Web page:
TRIM21 and antibody immunity
Scientists from MRC Laboratory of Molecular Biology (LMB) and the Max Planck Institute for Biophysical Chemistry recently developed a method called Trim-Away, which makes it possible to directly target almost any protein in any type of cell.
The method involves TRIM21, a protein discovered at Dr James’s lab at the MRC LMB. The protein recognises antibodies that enter the cell attached to viruses. It binds to these antibodies, tags the antibody-virus-complex as ‘garbage’ and hands it over to the cell’s ‘garbage chute’, the proteasome.
Dr James, who classifies himself as a host-pathogen biologist, is one of the speakers at the 44th Lorne Conference on Protein Structure and Function, to be held at Lorne Cumberland from 10–14 February, 2019. Here, he talks about host-pathogen interaction and TRIM21.
What’s your lab’s current research focus?
The relationship between hosts and pathogens is fascinating because of the endless evolutionary struggle between the two, as first one and then another seeks an advantage. Viruses relentlessly evolve unexpected and ingenious ways to exploit their host, while hosts have to continuously match these schemes with stratagems of its own. The resulting evolutionary battle has been described as the ‘Red Queen Paradox’ after the conversation between Alice and the Red Queen (from Lewis Carroll), who said: “it takes all the running you can do to say in the same place”.
One current focus of my lab is a protein called TRIM21, which we discovered a few years ago is a cytosolic antibody receptor. Our discovery was unexpected because until this time it was always thought that antibodies function exclusively outside of cells. What we were able to show is that, during infection, viruses enter our cells with antibodies attached to their surface. Once inside the cell, TRIM21 detects each virus via their associated antibodies and alerts the host that it is under attack. What is particularly cool about TRIM21 is that it both raises the alarm and attempts to destroy the virus immediately. TRIM21 can do this because, as well as being an antibody receptor, it is also a highly efficient enzyme that catalyses a process called ubiquitination. TRIM21 uses ubiquitination to label viruses for degradation by the cell’s recycling machinery, such as the proteasome, thereby preventing infection.
Can you please share your Eureka moment with our readers?
I would say the discovery of this hidden world of intracellular antibody immunity, mediated by TRIM21, was definitely my Eureka moment. It was unexpected because our view of antibodies as purely extracellular had been held for over a century. Remarkably, it turns out that TRIM21 is actually the highest affinity (most efficient) antibody receptor in humans and is expressed in almost every cell in our body. It’s been protecting us from infection for millions of years and we didn’t even realise it was there.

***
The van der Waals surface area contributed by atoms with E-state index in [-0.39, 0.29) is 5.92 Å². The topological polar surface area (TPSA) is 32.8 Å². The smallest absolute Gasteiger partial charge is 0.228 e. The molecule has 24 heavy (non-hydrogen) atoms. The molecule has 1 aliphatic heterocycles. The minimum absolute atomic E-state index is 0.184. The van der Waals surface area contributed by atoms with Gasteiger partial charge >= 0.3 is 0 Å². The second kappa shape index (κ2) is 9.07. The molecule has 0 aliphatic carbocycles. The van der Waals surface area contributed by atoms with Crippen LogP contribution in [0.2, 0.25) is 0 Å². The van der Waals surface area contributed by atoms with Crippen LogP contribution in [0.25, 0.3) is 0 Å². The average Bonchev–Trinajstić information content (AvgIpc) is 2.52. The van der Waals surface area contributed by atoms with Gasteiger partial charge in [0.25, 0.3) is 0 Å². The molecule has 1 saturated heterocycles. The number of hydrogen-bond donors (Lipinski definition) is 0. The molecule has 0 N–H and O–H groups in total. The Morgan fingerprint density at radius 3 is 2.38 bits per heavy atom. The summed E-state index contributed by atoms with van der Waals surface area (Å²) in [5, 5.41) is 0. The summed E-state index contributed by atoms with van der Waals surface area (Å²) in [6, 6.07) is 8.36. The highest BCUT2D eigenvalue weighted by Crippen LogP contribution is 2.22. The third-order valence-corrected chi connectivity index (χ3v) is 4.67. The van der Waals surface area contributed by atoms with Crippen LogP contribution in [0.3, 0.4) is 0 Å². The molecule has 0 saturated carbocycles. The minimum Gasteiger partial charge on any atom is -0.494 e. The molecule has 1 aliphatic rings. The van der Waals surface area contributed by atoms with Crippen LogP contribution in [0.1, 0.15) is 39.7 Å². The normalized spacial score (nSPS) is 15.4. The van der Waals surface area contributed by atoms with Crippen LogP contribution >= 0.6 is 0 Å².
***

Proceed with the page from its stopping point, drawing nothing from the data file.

The cool thing about TRIM21 is that it works against anything with an antibody stuck to it — this makes it effective against a broad range of viruses, bacteria and also pathogenic proteins that are the cause of neurodegenerative diseases like Alzheimer’s. We realised early on that we might be able to exploit this activity and get TRIM21 to selectively remove proteins from the cell, as both a research tool and ultimately a powerful therapeutic. Eventually we were able to get this concept to work in practice, leading to the development of ‘Trim-Away’, which combines electroporation of off-the-shelf antibodies with TRIM21 in order to deplete individual proteins from the cell in less than an hour. Trim-Away works in primary cells as well as cell lines and offers an alternative to siRNA but which works faster and at the protein level. We’d like to extend this concept to make therapeutics and that is part of ongoing work.
What according to you are the top three developments in the field?
I would say Edward Jenner’s discovery that vaccination protects against infection has had a larger impact on human health than any other research before or since. Subsequent to Jenner, the race to develop the polio vaccine in the 1930s–1950s to my mind is equivalent to, and more important than, the later ‘space race’ and shows what science can achieve with proper encouragement and investment. As these two moments are so pivotal, I’m going to take them as separate achievements and two of the top three! For the final top development, I would say the engineering of therapeutic antibodies by phage display and humanisation. I may be slightly biased because my own work revolves around antibodies, but their use in therapy is now a multibillion-dollar industry, with antibody-based therapeutics now outselling traditional small molecule drugs. The scientist, and recent Nobel Prize winner, who made this possible, Greg Winter, is an ex-director of the LMB and has been inspirational to many of us in the field.
What are you going to talk about at the 44th Lorne Conference on Protein Structure and Function?
At Lorne, I plan to introduce TRIM21 and provide an overview of how this has changed our understanding of antibody immunity. I will explain why it is important, how it works and how we are exploiting our understanding to develop tools and eventually new therapeutic treatments.
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